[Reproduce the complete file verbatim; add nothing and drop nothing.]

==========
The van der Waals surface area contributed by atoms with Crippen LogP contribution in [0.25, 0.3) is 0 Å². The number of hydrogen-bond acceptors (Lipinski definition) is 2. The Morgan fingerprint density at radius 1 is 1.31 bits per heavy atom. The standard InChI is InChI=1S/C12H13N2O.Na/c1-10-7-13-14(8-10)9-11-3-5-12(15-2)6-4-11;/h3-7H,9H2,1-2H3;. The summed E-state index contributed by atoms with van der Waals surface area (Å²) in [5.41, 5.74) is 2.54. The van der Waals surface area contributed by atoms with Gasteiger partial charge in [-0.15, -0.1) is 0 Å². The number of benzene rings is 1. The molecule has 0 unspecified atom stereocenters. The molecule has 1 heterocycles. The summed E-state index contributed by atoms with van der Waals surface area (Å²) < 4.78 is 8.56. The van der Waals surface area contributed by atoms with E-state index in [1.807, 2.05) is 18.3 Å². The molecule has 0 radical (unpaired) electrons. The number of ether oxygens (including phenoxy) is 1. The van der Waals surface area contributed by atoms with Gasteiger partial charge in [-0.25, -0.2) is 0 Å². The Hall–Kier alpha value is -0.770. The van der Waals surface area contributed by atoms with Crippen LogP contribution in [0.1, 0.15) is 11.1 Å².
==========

The van der Waals surface area contributed by atoms with Crippen LogP contribution in [0.25, 0.3) is 0 Å². The number of hydrogen-bond acceptors (Lipinski definition) is 2. The Morgan fingerprint density at radius 1 is 1.31 bits per heavy atom. The standard InChI is InChI=1S/C12H13N2O.Na/c1-10-7-13-14(8-10)9-11-3-5-12(15-2)6-4-11;/h3-7H,9H2,1-2H3;. The summed E-state index contributed by atoms with van der Waals surface area (Å²) in [5.41, 5.74) is 2.54. The van der Waals surface area contributed by atoms with Gasteiger partial charge in [-0.15, -0.1) is 0 Å². The number of benzene rings is 1. The molecule has 0 unspecified atom stereocenters. The molecule has 1 heterocycles. The summed E-state index contributed by atoms with van der Waals surface area (Å²) < 4.78 is 8.56. The van der Waals surface area contributed by atoms with E-state index in [1.807, 2.05) is 18.3 Å². The molecule has 0 radical (unpaired) electrons. The number of ether oxygens (including phenoxy) is 1. The van der Waals surface area contributed by atoms with Gasteiger partial charge in [-0.25, -0.2) is 0 Å². The Hall–Kier alpha value is -0.770. The van der Waals surface area contributed by atoms with Crippen LogP contribution in [0.1, 0.15) is 11.1 Å².